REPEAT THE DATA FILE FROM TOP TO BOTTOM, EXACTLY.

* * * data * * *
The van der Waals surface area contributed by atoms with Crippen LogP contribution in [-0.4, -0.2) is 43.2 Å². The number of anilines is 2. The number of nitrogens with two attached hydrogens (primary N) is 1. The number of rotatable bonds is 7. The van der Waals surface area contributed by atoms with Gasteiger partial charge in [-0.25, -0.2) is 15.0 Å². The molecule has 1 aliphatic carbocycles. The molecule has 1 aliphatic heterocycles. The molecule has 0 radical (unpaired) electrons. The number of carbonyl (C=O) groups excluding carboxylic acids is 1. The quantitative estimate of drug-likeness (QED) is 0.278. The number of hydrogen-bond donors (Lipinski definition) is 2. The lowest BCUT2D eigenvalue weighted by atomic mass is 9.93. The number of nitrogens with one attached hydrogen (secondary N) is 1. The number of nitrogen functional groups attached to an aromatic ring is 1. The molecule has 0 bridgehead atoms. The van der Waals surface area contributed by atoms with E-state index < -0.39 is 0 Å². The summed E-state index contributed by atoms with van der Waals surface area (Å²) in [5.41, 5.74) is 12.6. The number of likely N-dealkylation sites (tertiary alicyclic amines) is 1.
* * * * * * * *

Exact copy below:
The van der Waals surface area contributed by atoms with Crippen LogP contribution in [-0.4, -0.2) is 43.2 Å². The number of anilines is 2. The number of nitrogens with two attached hydrogens (primary N) is 1. The number of rotatable bonds is 7. The van der Waals surface area contributed by atoms with Gasteiger partial charge in [-0.25, -0.2) is 15.0 Å². The molecule has 1 aliphatic carbocycles. The molecule has 1 aliphatic heterocycles. The molecule has 0 radical (unpaired) electrons. The number of carbonyl (C=O) groups excluding carboxylic acids is 1. The quantitative estimate of drug-likeness (QED) is 0.278. The number of hydrogen-bond donors (Lipinski definition) is 2. The lowest BCUT2D eigenvalue weighted by atomic mass is 9.93. The number of nitrogens with one attached hydrogen (secondary N) is 1. The number of nitrogen functional groups attached to an aromatic ring is 1. The molecule has 0 bridgehead atoms. The van der Waals surface area contributed by atoms with E-state index < -0.39 is 0 Å². The summed E-state index contributed by atoms with van der Waals surface area (Å²) in [5.41, 5.74) is 12.6. The number of likely N-dealkylation sites (tertiary alicyclic amines) is 1.